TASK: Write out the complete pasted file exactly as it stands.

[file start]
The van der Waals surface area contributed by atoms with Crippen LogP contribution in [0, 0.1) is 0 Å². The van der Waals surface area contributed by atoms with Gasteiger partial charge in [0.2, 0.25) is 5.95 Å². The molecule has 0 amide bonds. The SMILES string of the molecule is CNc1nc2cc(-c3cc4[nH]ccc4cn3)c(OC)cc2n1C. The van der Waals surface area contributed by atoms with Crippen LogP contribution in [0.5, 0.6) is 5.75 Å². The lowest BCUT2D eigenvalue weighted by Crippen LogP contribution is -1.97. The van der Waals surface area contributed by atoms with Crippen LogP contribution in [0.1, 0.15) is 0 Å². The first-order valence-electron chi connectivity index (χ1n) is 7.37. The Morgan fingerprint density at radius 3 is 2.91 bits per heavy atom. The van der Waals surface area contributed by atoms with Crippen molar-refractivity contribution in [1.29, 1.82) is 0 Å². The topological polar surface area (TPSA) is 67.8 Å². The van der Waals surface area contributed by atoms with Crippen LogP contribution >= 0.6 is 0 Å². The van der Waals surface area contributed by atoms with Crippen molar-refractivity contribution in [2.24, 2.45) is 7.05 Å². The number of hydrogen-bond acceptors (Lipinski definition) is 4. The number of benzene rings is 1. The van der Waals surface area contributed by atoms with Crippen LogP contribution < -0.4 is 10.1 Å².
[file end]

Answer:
The van der Waals surface area contributed by atoms with Crippen LogP contribution in [0, 0.1) is 0 Å². The van der Waals surface area contributed by atoms with Gasteiger partial charge in [0.2, 0.25) is 5.95 Å². The molecule has 0 amide bonds. The SMILES string of the molecule is CNc1nc2cc(-c3cc4[nH]ccc4cn3)c(OC)cc2n1C. The van der Waals surface area contributed by atoms with Crippen LogP contribution in [0.5, 0.6) is 5.75 Å². The lowest BCUT2D eigenvalue weighted by Crippen LogP contribution is -1.97. The van der Waals surface area contributed by atoms with Crippen LogP contribution in [0.1, 0.15) is 0 Å². The first-order valence-electron chi connectivity index (χ1n) is 7.37. The Morgan fingerprint density at radius 3 is 2.91 bits per heavy atom. The van der Waals surface area contributed by atoms with Crippen molar-refractivity contribution in [1.29, 1.82) is 0 Å². The topological polar surface area (TPSA) is 67.8 Å². The van der Waals surface area contributed by atoms with Crippen LogP contribution >= 0.6 is 0 Å². The van der Waals surface area contributed by atoms with Crippen molar-refractivity contribution in [2.24, 2.45) is 7.05 Å². The number of hydrogen-bond acceptors (Lipinski definition) is 4. The number of benzene rings is 1. The van der Waals surface area contributed by atoms with Crippen LogP contribution < -0.4 is 10.1 Å².